The time evolution of the magnetotail topology during minutes preceding and following substorm onset is an important question of the magnetospheric dynamic. The substorm onset is a local and explosive phenomenon, which makes it difficult to describe with in situ data. In this study, we investigate this problem thanks the remote sensing data provided by the FUV camera onboard the IMAGE spacecraft. In the first part of this study, we use a set of IMAGE-FUV and GOES-8 simultaneous observations obtained during substorms periods to develop a model of the magnetic field elevation angle at geosynchronous orbit. In the second part, we use a set of 259 substorms observed by the IMAGE spacecraft between 2000 and 2002. Taking advantage of the global scale of the observations provided by IMAGE-FUV, we describe the time evolution of the magnetotail topology provided by the model. An interesting result shows that the field is symmetrically stretched around the onset position before the onset time and this symmetry is broken after onset, with a more important stretching duskward to the onset. [less ▲]

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See detailEL-a possible indicator to monitor the magnetic field stretching at global scale during substorm expansive phase: case study
Meurant, M.; Blockx, Caroline ULg; Spanswick, E. et al

in Syrjasuo, M.; Donovan, E. (Eds.) Substorms VIII (2006, March)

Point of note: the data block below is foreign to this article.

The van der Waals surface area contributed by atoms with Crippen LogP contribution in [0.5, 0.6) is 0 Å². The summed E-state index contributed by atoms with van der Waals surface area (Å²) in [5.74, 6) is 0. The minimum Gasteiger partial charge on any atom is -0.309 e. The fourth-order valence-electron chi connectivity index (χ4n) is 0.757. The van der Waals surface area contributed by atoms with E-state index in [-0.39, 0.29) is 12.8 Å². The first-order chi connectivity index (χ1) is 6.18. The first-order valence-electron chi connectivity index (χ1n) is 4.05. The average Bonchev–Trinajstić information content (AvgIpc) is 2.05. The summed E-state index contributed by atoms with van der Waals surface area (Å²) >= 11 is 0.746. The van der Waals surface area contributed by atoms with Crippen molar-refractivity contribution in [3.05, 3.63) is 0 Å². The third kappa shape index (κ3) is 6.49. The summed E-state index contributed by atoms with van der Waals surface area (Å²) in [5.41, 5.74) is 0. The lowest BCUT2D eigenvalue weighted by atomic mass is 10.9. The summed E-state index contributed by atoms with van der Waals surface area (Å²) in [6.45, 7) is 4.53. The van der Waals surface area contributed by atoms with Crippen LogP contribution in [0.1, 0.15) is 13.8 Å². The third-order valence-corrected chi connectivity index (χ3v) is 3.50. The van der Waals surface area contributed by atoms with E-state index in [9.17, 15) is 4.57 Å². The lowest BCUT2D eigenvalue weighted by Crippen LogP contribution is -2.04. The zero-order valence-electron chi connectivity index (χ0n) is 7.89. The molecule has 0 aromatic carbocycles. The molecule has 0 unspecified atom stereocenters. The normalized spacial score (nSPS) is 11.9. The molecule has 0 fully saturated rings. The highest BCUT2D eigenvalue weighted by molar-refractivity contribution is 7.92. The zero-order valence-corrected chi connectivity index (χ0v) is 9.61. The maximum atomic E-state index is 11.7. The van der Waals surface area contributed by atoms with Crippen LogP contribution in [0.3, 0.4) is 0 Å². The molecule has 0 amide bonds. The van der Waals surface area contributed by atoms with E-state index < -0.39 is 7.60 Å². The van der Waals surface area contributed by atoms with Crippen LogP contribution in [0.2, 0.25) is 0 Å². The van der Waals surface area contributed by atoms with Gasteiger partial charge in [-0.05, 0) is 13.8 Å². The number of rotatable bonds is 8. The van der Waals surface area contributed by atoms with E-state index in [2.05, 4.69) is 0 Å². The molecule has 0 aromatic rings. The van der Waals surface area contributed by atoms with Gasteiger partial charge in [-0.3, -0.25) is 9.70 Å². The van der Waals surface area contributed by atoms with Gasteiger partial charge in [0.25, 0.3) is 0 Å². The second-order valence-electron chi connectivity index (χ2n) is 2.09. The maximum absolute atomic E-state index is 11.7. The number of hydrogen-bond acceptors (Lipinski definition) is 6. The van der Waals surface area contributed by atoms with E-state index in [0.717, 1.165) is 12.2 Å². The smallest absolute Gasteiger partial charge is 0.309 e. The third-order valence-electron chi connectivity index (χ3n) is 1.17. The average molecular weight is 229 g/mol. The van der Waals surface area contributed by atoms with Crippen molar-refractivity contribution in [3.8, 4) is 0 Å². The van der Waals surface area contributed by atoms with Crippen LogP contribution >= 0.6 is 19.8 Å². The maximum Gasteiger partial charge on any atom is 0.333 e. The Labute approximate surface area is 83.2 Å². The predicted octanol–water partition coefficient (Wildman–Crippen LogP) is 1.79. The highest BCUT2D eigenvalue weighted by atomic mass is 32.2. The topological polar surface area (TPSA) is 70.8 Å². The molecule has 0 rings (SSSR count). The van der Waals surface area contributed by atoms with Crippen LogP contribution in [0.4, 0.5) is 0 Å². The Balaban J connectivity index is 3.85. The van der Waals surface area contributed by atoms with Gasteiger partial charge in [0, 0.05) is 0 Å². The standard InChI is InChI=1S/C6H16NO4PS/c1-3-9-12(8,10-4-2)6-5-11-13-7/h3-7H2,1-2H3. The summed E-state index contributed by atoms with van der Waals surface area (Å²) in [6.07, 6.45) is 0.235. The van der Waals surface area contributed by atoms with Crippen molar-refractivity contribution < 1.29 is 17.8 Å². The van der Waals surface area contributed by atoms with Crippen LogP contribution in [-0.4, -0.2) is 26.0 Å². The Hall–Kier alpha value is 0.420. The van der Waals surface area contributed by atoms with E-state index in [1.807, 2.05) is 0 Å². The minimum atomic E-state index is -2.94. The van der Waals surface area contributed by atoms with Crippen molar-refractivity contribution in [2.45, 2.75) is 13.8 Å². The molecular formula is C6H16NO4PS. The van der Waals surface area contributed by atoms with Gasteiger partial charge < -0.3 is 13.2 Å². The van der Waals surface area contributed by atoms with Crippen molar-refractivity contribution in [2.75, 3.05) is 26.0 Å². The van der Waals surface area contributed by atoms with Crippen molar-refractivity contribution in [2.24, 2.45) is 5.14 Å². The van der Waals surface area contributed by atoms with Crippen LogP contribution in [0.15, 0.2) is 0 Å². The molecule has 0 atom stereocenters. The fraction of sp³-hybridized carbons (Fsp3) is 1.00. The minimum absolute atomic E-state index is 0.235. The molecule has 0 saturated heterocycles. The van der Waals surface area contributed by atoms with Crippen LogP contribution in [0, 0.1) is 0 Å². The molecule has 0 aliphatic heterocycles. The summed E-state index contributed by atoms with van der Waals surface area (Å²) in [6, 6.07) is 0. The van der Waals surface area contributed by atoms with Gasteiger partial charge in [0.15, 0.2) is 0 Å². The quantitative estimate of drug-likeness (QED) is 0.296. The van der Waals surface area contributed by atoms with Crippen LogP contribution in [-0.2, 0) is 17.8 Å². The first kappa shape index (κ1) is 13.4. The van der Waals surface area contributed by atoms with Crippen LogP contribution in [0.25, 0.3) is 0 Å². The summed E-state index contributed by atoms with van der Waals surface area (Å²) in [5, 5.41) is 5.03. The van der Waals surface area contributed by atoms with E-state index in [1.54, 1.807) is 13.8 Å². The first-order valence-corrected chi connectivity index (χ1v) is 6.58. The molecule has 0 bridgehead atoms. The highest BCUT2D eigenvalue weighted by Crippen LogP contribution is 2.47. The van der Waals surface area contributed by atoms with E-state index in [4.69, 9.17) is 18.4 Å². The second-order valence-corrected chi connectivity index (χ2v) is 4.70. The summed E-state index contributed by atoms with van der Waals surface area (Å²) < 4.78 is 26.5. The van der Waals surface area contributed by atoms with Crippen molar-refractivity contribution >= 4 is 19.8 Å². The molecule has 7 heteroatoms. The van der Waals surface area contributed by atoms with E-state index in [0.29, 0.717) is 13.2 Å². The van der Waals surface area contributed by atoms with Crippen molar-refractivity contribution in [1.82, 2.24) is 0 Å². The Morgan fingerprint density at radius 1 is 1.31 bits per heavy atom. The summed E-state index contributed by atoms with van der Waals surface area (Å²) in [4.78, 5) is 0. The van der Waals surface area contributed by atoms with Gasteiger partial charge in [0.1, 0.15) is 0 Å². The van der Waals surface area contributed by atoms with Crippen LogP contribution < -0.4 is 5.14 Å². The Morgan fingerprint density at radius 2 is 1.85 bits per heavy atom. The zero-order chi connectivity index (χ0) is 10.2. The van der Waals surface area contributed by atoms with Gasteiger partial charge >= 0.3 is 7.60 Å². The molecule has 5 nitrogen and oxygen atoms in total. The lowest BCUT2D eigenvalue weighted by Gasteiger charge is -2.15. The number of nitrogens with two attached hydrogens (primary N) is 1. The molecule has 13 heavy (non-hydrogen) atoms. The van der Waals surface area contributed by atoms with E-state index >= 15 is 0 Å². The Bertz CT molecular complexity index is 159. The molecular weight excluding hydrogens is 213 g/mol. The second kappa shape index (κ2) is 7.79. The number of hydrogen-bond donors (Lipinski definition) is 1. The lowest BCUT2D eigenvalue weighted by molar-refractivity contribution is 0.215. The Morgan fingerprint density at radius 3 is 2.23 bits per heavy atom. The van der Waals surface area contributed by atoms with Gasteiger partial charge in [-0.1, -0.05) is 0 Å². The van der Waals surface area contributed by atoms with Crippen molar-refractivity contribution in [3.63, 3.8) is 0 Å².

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See detailComparison of intense nightside shock-induced precipitation and substorm activity
Meurant, M.; Gérard, Jean-Claude ULg; Blockx, Caroline ULg et al

in Journal of Geophysical Research. Space Physics (2005), 110(A7),

[1] Sudden variations of the solar wind dynamic pressure frequently induce dayside enhancements of auroral activity with features such as high-latitude arcs, low-latitude proton flashes, and enhancement ... [more ▼]

[1] Sudden variations of the solar wind dynamic pressure frequently induce dayside enhancements of auroral activity with features such as high-latitude arcs, low-latitude proton flashes, and enhancement of auroral precipitation propagating dawnward and duskward from noon to the night sector. In some cases, these shocks also induce enhanced activity during which the power precipitated into the night sector may reach values as high as observed during substorms. Several studies have shown that the triggering of nightside-enhanced precipitation is more likely during periods of southward interplanetary magnetic field (IMF) components. Early works showed that substorm-like activity is not frequent after a shock and suggested that shocks may not be considered as substorm triggers. We examine up to what point substorm-like nightside activity triggered by a shock is comparable to an isolated substorm. For this purpose, we analyze three events morphologically similar to substorms and occurring within less than 20 min after the arrival of a pressure pulse on the front of the magnetosphere. Different features of these events such as the mean energy of precipitated electrons, the latitudinal motion of boundaries before and after onset, and the power precipitated into the nightside sector are compared with isolated substorms. We conclude that the characteristics of shock-induced substorms appear very similar to those of isolated substorms. Shocks are able to trigger substorms when they hit an unstable magnetosphere. The interpretation is that the perturbation due to the shock induces a substorm by closure of the plasma sheet magnetic field. For the events presented in this study, the instability result from a period of southward IMF or stretching of the magnetic tail induced by a previous shock. [less ▲]